Pharmaceutical Commercials to Soon Show Drug Prices
For the first time ever, companies will be required by the Trump administration to include pharmaceutical drugs prices in their television ads if the cost is greater than $35 per month. Health and Human Services Secretary Alex Azar II made the announcement in early May, revealing the boldest action taken so far by the administration that addresses the rising costs of medications, after both major political parties vowed recently to address the concerning increase.
It has been a key issue for American voters for the past several years.
Pharma companies are expected to challenge the proposal, claiming that it would violate their first amendment rights and confuse consumers. Monthly list prices for some medications can run in the thousands of dollars, but patients with insurance coverage often pay much less. Azar said in a recent statement, “We are moving from a system where people are left in the dark to a system where patients are put in the driver’s seat.”
At the other end of the spectrum is Stephen J. Ubl, Chief Executive of the Pharmaceutical Research and Manufacturers of America, who said, “We are concerned that the administration’s rule requiring list prices in direct-to-consumer (DTC) television advertising could be confusing for patients and may discourage them from seeking needed medical care.”
Some of the most heavily advertised medications currently carry a hefty price tag: Xeljanz, an arthritis medication by Pfizer, runs about $4,840 per month and Humira, by AbbVie, which also treats arthritis, comes in at a whopping $5,684 per month on average, according to the website GoodRx.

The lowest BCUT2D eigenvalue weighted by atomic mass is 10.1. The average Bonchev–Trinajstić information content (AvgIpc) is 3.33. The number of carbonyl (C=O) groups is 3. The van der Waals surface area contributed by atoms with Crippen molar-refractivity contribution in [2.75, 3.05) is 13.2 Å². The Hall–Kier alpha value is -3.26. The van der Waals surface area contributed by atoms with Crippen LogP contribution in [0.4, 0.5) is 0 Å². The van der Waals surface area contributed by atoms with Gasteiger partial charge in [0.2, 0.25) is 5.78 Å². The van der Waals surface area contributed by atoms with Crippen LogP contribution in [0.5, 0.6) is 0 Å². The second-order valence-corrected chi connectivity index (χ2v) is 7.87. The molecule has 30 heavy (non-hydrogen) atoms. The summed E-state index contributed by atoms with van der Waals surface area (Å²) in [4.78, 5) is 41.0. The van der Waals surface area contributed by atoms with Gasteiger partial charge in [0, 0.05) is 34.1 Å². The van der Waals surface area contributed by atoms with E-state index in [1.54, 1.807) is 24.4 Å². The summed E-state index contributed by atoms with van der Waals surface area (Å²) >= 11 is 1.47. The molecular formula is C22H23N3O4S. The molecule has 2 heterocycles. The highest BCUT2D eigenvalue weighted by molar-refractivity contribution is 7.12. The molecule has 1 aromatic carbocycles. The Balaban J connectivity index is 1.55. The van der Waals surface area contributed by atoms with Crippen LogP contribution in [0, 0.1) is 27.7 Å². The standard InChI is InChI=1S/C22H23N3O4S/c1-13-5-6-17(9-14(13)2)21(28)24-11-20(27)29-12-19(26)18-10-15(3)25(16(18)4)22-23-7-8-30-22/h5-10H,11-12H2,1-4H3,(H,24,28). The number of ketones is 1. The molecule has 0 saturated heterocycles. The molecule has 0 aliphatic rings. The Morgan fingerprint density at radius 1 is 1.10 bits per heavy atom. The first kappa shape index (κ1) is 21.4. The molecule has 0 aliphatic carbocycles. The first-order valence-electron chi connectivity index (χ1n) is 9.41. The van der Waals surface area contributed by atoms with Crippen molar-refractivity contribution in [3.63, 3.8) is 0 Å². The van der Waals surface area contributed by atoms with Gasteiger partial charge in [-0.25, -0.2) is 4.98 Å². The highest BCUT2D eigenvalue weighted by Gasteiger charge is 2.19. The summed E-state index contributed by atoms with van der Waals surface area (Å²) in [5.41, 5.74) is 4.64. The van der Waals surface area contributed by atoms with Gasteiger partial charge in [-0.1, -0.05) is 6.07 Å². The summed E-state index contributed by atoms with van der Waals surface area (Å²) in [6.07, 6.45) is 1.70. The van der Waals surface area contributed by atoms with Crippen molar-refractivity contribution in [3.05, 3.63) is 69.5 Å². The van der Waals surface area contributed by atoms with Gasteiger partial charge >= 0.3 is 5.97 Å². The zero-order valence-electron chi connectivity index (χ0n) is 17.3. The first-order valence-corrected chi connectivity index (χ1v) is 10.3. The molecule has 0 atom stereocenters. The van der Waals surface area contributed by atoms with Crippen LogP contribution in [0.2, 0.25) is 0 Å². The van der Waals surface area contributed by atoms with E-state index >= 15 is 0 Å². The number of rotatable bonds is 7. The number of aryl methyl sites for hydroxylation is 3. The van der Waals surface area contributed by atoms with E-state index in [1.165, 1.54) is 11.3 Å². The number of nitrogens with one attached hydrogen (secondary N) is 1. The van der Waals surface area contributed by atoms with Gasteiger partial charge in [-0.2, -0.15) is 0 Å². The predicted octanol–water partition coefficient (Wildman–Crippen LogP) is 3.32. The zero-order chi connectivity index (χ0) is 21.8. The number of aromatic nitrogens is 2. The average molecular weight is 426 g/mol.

At present, pharma companies are required to disclose potential side effects of their medications; under the new guidelines, which should take effect in the summer of 2019, all TV ads for drugs covered by Medicaid or Medicare must also include the wholesale acquisition price, also known as the list price.
Would that damage sales of prescriptions?
Companies will also be allowed to include a disclaimer stating that if viewers have insurance that covers the drug, their costs may be different. This is according to spokespersons at the Department of Health and Human Services.
Behind the scenes, there are additional requirements for companies: every quarter, they must update the pharmaceutical drugs prices – either the monthly cost or the price for a course of treatment. In addition, this disclosure must be in legible text at the end of the TV ad.
The pharmaceutical industry currently spends $5.9 billion a year on product promotion, and almost $4.5 billion of that is on television advertisements. Patient advocacy groups have long complained that the ads currently guide patients to high-priced medications they don’t really need.
“Direct-to-consumer prescription drug advertisements are everywhere, and they tell you just about everything imaginable about the drug, other than its price,” senators from Iowa and Illinois recently said in a joint statement. “We believe American patients deserve transparency.”
Azar compared the requirement to a similar one that the auto industry has had to comply with for several decades: “We have for over 50 years required that car manufacturers and car dealers post the sticker price of cars on the windows of their cars, and be transparent about that,” he said.
He also added that the new regulation could encourage pharma companies to reduce costs out of concern that consumers would reject products due to the high prices once they are revealed.
Azar, who was a top-level executive with Eli Lilly before joining the Trump administration explains, “If you’re ashamed of your drug prices, change your drug prices,” said “It’s that simple.”
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